Dec. 17 - 21, 2012

Asperger's, Autism Not Linked to Violence: Experts
HealthDay News
Despite media reports alleging that the gunman involved in the Connecticut school shootings had Asperger's syndrome, experts were quick to assert Sunday that there is no link between the condition -- a mild form of autism -- and violence. "There really is no evidence that links autism or Asperger's to violence," said Geraldine Dawson, chief science officer at the nonprofit advocacy group Autism Speaks and a professor of psychiatry at the University of North Carolina at Chapel Hill.

Support for those fighting cancer (Letter to the Editor)
The Chapel Hill Herald
Thank you, Chapel Hill and Carrboro, for turning pink in support of all cancers during the month of October. The $65,000 raised will be used by the UNC Comprehensive Cancer Support Program to help patients and families as they navigate their cancer experience. This UNC Lineberger Comprehensive Cancer Center Program serves the people and state of North Carolina. (Shelley Earp, MD, Director, UNC Lineberger Comprehensive Cancer Center and Dianne G. Shaw, Deputy Director of Communications, UNC Lineberger Comprehensive Cancer Center, Chapel Hill)

Home Testing for HIV -- Reading the Lines in Do-It-Yourself Test
"Good Morning America" ABC
..."It's hard not to be fully enthusiastic about the test," said Dr. Myron Cohen, director of the Institute for Global Health and Infectious Diseases at the University of North Carolina at Chapel Hill. "Everything we do to increase testing has to have some degree of benefit. By identifying and treating people early, we preserve normal life span and excellent health and reduce contagion."

The Taming of the Stomach
The New York Times
... These days, children are often pacified with their 67th viewing of “Toy Story 3.” But the jury is out as to whether movie watching en route will only make them more squeamish. Dr. Anne Mounsey, an associate professor of family medicine at the University of North Carolina in Chapel Hill, tells parents any screen activity requires “trial and error.” Children, or passengers of any age, who are only mildly sickened en route might do fine watching a fixed screen like a DVD player in a minivan. But a tablet that must be held steady? Not a great idea. Similarly, a hand-held game console provides too much visual stimulation at close range.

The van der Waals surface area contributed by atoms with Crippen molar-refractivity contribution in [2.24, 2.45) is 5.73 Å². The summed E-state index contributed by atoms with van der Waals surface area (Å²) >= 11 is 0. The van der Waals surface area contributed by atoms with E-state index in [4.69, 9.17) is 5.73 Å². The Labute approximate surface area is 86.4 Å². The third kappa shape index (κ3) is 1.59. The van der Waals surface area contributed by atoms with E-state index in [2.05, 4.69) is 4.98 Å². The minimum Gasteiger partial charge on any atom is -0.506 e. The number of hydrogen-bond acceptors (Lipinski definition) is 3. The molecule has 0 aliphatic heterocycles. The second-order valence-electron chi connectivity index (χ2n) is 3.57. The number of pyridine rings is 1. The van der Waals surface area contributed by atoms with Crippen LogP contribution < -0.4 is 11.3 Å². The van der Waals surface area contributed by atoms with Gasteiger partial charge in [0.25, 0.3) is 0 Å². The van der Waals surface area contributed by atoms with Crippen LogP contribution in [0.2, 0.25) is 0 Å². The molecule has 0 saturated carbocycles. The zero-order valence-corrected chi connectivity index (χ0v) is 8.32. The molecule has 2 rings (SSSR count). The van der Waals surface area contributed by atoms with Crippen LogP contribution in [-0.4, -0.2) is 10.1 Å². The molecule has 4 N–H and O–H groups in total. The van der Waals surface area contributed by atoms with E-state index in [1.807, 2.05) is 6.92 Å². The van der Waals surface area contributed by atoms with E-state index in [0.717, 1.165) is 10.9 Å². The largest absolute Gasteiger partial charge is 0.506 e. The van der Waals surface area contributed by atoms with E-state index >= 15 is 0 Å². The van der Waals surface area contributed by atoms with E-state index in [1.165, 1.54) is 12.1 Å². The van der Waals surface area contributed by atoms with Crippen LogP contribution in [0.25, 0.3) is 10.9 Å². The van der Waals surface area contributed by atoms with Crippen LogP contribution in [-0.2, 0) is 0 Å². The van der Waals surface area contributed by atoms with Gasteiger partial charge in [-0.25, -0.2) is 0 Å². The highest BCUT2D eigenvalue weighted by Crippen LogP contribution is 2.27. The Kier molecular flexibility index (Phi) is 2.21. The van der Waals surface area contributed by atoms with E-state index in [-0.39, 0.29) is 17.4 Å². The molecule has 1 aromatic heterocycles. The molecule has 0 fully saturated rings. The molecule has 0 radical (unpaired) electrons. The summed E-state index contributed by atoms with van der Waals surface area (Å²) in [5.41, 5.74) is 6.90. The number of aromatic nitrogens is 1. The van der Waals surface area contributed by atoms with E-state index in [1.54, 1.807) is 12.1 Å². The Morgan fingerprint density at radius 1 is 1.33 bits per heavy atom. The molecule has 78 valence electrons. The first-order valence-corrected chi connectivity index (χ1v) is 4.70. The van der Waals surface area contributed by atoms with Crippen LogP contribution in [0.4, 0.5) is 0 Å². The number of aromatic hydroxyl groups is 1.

Year of the Fetus
...Genetics postdoc and expecting mother Erin Osborne Nishimura is one of the many patients trying out the new tests. “We decided to do [a sequencing-based] test the day we talked to the genetic counselor,” said Osborne Nishimura, who works in Jason Lieb’s lab at the University of North Carolina at Chapel Hill (UNC). “Being in an ’omics lab, it’s really exciting to get in on that action early on.”

Pain of uncertainty (Editorial)
The News & Observer (Raleigh)
...Basically, UNC Health Care and the Alliance managed care organization will partner with Wake County in providing services to people with a broad range of problems, from sexual abuse to drug care to chronic illness that previously would have put them in Dorothea Dix hospital, now closed. First, though, the county has to help UNC and Alliance figure out what services were being provided and how they might continue.

NC's Smithies, Thorp, Atala earn National Academy of Inventors honors
Nobel Prize winning scientist Oliver Smithies and UNC-CH Chancellor Holden Thorp will soon become "charter fellows" in the National Academy of Inventors. So, too, will Dr. Anthony Atala of Wake Forest University, a pioneer in regenerative health. Smithies is Weatherspoon Eminent Distinguished Professor of Pathology and Laboratory Medicine at UNC. He received the Nobel Prize in Medicine in 2007 for his groundbreaking work in RNA and DNA.

The Ups and Downs of Living Longer
"The Health Report" Voice of America
Mike Cohen is the head of global health research at the University of North Carolina at Chapel Hill. He was not involved in the research, but says it shows a change taking place worldwide. "As infectious diseases have been better controlled and people live longer, and as their diets change and lifestyles change, the inevitable consequence in health is, you have to deal much more broadly with hypertension, heart disease, diabetes."

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